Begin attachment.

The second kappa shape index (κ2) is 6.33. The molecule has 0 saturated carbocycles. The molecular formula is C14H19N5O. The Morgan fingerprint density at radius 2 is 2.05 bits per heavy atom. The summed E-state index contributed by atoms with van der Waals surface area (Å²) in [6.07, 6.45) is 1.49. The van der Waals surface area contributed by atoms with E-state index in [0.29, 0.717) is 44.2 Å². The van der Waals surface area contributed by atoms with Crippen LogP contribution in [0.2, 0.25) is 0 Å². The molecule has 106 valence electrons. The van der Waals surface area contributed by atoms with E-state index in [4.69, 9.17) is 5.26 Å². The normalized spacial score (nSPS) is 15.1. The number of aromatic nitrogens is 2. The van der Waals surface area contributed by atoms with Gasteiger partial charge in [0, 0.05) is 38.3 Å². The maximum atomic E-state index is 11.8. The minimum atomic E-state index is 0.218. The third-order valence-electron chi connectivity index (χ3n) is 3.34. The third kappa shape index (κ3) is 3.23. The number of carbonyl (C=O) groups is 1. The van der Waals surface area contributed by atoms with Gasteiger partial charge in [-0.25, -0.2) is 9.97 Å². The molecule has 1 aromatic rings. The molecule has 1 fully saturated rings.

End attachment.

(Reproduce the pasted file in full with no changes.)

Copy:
The second kappa shape index (κ2) is 6.33. The molecule has 0 saturated carbocycles. The molecular formula is C14H19N5O. The Morgan fingerprint density at radius 2 is 2.05 bits per heavy atom. The summed E-state index contributed by atoms with van der Waals surface area (Å²) in [6.07, 6.45) is 1.49. The van der Waals surface area contributed by atoms with E-state index in [0.29, 0.717) is 44.2 Å². The van der Waals surface area contributed by atoms with Crippen LogP contribution in [0.2, 0.25) is 0 Å². The molecule has 106 valence electrons. The van der Waals surface area contributed by atoms with E-state index in [4.69, 9.17) is 5.26 Å². The normalized spacial score (nSPS) is 15.1. The number of aromatic nitrogens is 2. The van der Waals surface area contributed by atoms with Gasteiger partial charge in [0, 0.05) is 38.3 Å². The maximum atomic E-state index is 11.8. The minimum atomic E-state index is 0.218. The third-order valence-electron chi connectivity index (χ3n) is 3.34. The third kappa shape index (κ3) is 3.23. The number of carbonyl (C=O) groups is 1. The van der Waals surface area contributed by atoms with Gasteiger partial charge in [-0.25, -0.2) is 9.97 Å². The molecule has 1 aromatic rings. The molecule has 1 fully saturated rings.